Photo of CV

Many people know that the word ‘laser’ is an acronym (light amplication by stimulated emission of radiation) but few have heard of its relative the maser – which produces and amplies electromagnetic radiation mainly in the microwave region of the spectrum. Charles Hard Townes is an American physicist who gained the fundamental patent on the maser, and is also known for his other work in quantum electronics connected with both maser and laser devices. He received one of the 1964 physics prizes, the other going to Aleksandr Prokhorov and Nikolay Basov.

He was born in Greenville, South Carolina, in 1915, attending local schools and Furman University in Greenville, where he gained a BSc in Physics and BA in Modern Languages, graduating at the age of 19. He loved the “beautifully logical structure” of physics but was also interested in natural history, serving as curator of the museum, and working during the summers as collector for Furman’s biology camp. In 1936, Townes gained an MA in Physics at Duke University, then entered graduate school at the California Institute of Technology, where he received his PhD in 1939.

During the war he developed radar bombing systems at Bell Telephone Laboratories and remained there after the war, turning his attention to the use of microwave technology in a new field, high resolution molecular spectroscopy. In 1948, he joined Columbia University, where he continued his research and in 1951 devised the maser – an acronym for microwave amplification by stimulated emission of radiation. He and his students, among them James Gordon and Herbert Zeiger, produced the first working model in 1954. Townes and his brother-in-law, Arthur Schawlow (Nobel Prize in Physics 1981), also showed theoretically that masers could operate in the optical and infrared region – the laser. From 1959 to 1961, he served as vice president and director of research at the Institute for Defense Analyses in Washington, DC, a nonprofit organisation operated by universities to advise the government. He was then appointed provost and professor of physics at the MIT, but in 1967 moved to the University of California, Berkeley, where he became professor emeritus 1986.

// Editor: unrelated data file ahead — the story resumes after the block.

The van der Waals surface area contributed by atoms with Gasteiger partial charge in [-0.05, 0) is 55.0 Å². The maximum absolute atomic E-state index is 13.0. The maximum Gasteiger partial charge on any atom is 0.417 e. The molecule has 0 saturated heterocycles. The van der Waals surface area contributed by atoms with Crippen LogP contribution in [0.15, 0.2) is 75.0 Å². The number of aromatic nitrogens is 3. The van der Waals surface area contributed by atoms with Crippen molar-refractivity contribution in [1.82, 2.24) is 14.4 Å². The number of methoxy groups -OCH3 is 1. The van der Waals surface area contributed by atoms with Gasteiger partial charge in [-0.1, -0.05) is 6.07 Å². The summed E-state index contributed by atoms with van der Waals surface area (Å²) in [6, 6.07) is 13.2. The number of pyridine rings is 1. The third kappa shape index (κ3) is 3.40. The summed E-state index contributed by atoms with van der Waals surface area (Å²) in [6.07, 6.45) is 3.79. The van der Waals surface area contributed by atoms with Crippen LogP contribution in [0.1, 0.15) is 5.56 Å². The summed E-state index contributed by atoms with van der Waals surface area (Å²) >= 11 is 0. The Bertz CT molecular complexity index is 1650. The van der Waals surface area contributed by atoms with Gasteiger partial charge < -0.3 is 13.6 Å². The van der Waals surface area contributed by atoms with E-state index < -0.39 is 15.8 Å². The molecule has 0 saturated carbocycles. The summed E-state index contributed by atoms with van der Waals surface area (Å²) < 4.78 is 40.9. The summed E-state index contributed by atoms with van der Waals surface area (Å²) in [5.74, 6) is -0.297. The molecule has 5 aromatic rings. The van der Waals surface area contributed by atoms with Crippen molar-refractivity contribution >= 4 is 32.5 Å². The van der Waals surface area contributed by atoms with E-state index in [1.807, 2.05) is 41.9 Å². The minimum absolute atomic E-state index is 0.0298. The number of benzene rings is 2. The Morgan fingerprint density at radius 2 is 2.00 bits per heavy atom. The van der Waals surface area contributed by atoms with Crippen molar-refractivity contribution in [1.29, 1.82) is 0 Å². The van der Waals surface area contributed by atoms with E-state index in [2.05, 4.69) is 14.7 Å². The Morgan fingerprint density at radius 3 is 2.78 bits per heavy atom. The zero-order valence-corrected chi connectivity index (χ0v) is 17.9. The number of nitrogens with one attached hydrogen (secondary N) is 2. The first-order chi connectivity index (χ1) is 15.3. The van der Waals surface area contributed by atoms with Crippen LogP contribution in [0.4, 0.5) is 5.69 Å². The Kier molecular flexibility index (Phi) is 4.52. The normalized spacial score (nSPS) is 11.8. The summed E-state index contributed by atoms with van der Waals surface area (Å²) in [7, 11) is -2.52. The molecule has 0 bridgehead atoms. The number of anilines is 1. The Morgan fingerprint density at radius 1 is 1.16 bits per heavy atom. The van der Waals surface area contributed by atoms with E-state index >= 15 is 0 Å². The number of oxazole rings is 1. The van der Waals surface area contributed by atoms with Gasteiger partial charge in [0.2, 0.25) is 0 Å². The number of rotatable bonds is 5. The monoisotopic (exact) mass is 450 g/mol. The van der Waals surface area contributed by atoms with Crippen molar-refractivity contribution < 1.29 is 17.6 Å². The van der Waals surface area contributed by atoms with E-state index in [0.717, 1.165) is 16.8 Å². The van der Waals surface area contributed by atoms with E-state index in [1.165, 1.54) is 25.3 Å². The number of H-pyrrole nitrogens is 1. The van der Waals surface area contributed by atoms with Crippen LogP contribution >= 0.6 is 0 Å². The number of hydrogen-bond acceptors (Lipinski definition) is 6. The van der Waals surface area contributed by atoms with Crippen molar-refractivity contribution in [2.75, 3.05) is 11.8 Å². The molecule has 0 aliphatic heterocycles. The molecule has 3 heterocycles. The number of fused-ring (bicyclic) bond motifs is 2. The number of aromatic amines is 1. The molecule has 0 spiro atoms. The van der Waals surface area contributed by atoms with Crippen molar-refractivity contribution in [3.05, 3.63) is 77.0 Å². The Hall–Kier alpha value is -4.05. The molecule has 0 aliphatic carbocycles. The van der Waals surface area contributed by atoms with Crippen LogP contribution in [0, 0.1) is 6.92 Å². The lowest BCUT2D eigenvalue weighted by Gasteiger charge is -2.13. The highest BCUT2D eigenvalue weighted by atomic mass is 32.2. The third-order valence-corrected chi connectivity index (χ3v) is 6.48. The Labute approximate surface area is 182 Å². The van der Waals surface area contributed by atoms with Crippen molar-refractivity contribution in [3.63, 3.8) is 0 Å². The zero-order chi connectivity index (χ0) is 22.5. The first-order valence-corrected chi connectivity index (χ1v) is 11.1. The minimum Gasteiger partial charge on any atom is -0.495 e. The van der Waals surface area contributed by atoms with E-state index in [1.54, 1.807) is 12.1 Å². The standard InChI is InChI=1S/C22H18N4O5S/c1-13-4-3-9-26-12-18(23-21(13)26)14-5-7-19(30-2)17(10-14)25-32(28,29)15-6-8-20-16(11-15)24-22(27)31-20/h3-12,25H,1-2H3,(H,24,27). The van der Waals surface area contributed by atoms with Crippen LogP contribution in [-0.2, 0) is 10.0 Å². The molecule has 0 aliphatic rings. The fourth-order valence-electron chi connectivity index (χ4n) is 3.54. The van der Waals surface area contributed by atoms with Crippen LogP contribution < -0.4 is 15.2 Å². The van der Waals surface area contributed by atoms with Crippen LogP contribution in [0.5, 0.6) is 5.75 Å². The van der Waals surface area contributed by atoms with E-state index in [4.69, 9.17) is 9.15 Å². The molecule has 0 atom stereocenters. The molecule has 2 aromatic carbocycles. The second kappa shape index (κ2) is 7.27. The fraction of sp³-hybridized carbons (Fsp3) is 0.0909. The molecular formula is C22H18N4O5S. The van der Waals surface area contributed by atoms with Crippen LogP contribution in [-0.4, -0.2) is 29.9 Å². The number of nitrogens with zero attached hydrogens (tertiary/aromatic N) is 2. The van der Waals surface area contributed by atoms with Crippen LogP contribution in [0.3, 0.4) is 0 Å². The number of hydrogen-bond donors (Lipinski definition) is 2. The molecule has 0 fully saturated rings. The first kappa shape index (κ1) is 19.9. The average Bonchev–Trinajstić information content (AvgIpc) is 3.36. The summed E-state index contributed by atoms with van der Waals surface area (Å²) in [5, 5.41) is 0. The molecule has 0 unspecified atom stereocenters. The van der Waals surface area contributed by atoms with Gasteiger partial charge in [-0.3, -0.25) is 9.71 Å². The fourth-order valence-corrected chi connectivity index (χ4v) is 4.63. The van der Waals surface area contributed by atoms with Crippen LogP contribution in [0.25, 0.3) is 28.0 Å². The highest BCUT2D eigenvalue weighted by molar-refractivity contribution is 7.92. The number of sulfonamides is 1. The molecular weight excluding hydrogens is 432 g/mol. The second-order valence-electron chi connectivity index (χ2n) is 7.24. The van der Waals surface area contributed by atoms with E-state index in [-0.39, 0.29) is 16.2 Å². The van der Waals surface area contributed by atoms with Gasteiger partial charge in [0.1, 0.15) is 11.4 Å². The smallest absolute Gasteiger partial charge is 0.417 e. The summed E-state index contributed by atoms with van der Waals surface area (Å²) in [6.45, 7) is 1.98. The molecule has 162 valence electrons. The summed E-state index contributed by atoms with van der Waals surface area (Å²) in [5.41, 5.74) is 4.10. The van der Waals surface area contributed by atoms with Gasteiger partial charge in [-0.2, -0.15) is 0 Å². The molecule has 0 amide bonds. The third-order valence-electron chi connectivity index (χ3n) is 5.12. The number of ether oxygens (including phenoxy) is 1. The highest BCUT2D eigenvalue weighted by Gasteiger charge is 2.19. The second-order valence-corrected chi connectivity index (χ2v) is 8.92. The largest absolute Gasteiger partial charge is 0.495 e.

Other research has included radio and infrared astronomy. He and his assistants first detected ammonia and water molecules in space and measured the mass of a black hole. Between 1966–70 he was chairman of the NASA Science Advisory Committee for the Apollo lunar program. He has also taught in Canada, France, Germany, Italy, India and Japan and served on the boards of General Motors and the Perkin-Elmer Corporation. As well as the Nobel Prize, Townes hold over 25 honorary degrees from various universities and received several other awards, in 2005 the Templeton Prize and, with Raj Reddy, the 2006 Vannevar Bush Award for Lifetime Contributions and Statesmanship to Science. Townes married Frances Brown in 1941. They lived in Berkeley and had four daughters and six grandchildren.

Charles Townes passed away on 27 January 2015, at the age of 99.

This text and the picture of the Nobel Laureate were taken from the book: "NOBELS. Nobel Laureates photographed by Peter Badge" (WILEY-VCH, 2008).